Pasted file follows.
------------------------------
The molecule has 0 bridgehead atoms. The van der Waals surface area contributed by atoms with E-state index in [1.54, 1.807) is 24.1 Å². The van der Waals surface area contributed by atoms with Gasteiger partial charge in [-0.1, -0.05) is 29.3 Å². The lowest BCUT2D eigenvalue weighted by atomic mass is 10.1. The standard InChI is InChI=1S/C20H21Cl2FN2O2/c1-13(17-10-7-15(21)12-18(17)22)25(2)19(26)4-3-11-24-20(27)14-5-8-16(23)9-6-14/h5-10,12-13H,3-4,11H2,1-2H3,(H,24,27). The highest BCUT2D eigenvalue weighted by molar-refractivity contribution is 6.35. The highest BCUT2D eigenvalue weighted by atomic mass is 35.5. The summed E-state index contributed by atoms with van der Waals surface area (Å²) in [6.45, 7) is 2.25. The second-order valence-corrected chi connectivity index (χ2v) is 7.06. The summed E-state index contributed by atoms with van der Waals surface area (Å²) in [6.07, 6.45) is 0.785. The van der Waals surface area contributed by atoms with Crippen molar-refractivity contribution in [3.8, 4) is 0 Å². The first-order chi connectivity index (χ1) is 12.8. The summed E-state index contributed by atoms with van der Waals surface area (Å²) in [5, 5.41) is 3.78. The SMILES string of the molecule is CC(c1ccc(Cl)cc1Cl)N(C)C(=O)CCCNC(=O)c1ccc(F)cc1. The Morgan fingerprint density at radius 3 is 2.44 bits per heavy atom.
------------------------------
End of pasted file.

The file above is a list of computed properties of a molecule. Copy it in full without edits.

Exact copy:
The molecule has 0 bridgehead atoms. The van der Waals surface area contributed by atoms with E-state index in [1.54, 1.807) is 24.1 Å². The van der Waals surface area contributed by atoms with Gasteiger partial charge in [-0.1, -0.05) is 29.3 Å². The lowest BCUT2D eigenvalue weighted by atomic mass is 10.1. The standard InChI is InChI=1S/C20H21Cl2FN2O2/c1-13(17-10-7-15(21)12-18(17)22)25(2)19(26)4-3-11-24-20(27)14-5-8-16(23)9-6-14/h5-10,12-13H,3-4,11H2,1-2H3,(H,24,27). The highest BCUT2D eigenvalue weighted by molar-refractivity contribution is 6.35. The highest BCUT2D eigenvalue weighted by atomic mass is 35.5. The summed E-state index contributed by atoms with van der Waals surface area (Å²) in [6.45, 7) is 2.25. The second-order valence-corrected chi connectivity index (χ2v) is 7.06. The summed E-state index contributed by atoms with van der Waals surface area (Å²) in [6.07, 6.45) is 0.785. The van der Waals surface area contributed by atoms with Crippen molar-refractivity contribution in [3.8, 4) is 0 Å². The first-order chi connectivity index (χ1) is 12.8. The summed E-state index contributed by atoms with van der Waals surface area (Å²) in [5, 5.41) is 3.78. The SMILES string of the molecule is CC(c1ccc(Cl)cc1Cl)N(C)C(=O)CCCNC(=O)c1ccc(F)cc1. The Morgan fingerprint density at radius 3 is 2.44 bits per heavy atom.